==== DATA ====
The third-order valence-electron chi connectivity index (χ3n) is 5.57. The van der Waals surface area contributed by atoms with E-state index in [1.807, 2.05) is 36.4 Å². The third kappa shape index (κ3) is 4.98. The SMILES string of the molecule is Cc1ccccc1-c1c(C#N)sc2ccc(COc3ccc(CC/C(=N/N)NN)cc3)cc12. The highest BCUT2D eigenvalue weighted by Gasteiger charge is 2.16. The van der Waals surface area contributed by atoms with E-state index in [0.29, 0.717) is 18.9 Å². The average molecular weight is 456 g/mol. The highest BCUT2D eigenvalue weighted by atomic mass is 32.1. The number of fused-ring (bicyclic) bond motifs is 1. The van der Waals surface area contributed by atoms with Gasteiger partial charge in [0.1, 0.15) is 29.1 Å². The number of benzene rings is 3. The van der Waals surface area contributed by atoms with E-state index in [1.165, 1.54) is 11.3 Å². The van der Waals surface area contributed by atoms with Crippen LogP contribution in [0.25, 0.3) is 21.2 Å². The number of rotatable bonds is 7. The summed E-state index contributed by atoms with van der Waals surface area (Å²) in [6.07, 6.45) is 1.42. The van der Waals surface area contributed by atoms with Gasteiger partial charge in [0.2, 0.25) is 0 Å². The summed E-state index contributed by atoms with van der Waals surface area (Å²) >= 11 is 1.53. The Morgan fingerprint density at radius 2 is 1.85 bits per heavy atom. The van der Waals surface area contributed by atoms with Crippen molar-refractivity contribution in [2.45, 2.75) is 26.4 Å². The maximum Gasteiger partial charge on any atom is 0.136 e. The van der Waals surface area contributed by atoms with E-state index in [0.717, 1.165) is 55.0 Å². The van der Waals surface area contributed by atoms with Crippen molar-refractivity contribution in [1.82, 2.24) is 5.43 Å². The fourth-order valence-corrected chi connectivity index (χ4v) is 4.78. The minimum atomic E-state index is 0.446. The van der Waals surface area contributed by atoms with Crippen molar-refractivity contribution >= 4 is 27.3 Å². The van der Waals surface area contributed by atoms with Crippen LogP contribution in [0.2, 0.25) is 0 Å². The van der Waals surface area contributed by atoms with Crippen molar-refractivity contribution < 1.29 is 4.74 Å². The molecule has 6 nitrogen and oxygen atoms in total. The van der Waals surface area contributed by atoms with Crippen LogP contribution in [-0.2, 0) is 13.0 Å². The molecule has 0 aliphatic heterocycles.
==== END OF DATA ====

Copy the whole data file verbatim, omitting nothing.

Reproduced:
The third-order valence-electron chi connectivity index (χ3n) is 5.57. The van der Waals surface area contributed by atoms with E-state index in [1.807, 2.05) is 36.4 Å². The third kappa shape index (κ3) is 4.98. The SMILES string of the molecule is Cc1ccccc1-c1c(C#N)sc2ccc(COc3ccc(CC/C(=N/N)NN)cc3)cc12. The highest BCUT2D eigenvalue weighted by Gasteiger charge is 2.16. The van der Waals surface area contributed by atoms with E-state index in [0.29, 0.717) is 18.9 Å². The average molecular weight is 456 g/mol. The highest BCUT2D eigenvalue weighted by atomic mass is 32.1. The number of fused-ring (bicyclic) bond motifs is 1. The van der Waals surface area contributed by atoms with Gasteiger partial charge in [0.1, 0.15) is 29.1 Å². The number of benzene rings is 3. The van der Waals surface area contributed by atoms with E-state index in [1.165, 1.54) is 11.3 Å². The van der Waals surface area contributed by atoms with Crippen LogP contribution in [0.25, 0.3) is 21.2 Å². The number of rotatable bonds is 7. The summed E-state index contributed by atoms with van der Waals surface area (Å²) in [6.07, 6.45) is 1.42. The van der Waals surface area contributed by atoms with Gasteiger partial charge in [0.2, 0.25) is 0 Å². The summed E-state index contributed by atoms with van der Waals surface area (Å²) >= 11 is 1.53. The Morgan fingerprint density at radius 2 is 1.85 bits per heavy atom. The van der Waals surface area contributed by atoms with Crippen molar-refractivity contribution in [2.45, 2.75) is 26.4 Å². The maximum Gasteiger partial charge on any atom is 0.136 e. The van der Waals surface area contributed by atoms with E-state index in [0.717, 1.165) is 55.0 Å². The van der Waals surface area contributed by atoms with Crippen molar-refractivity contribution in [1.82, 2.24) is 5.43 Å². The fourth-order valence-corrected chi connectivity index (χ4v) is 4.78. The minimum atomic E-state index is 0.446. The van der Waals surface area contributed by atoms with Crippen molar-refractivity contribution >= 4 is 27.3 Å². The van der Waals surface area contributed by atoms with Crippen LogP contribution in [0.2, 0.25) is 0 Å². The van der Waals surface area contributed by atoms with Crippen molar-refractivity contribution < 1.29 is 4.74 Å². The molecule has 6 nitrogen and oxygen atoms in total. The van der Waals surface area contributed by atoms with Crippen LogP contribution in [-0.2, 0) is 13.0 Å². The molecule has 0 aliphatic heterocycles.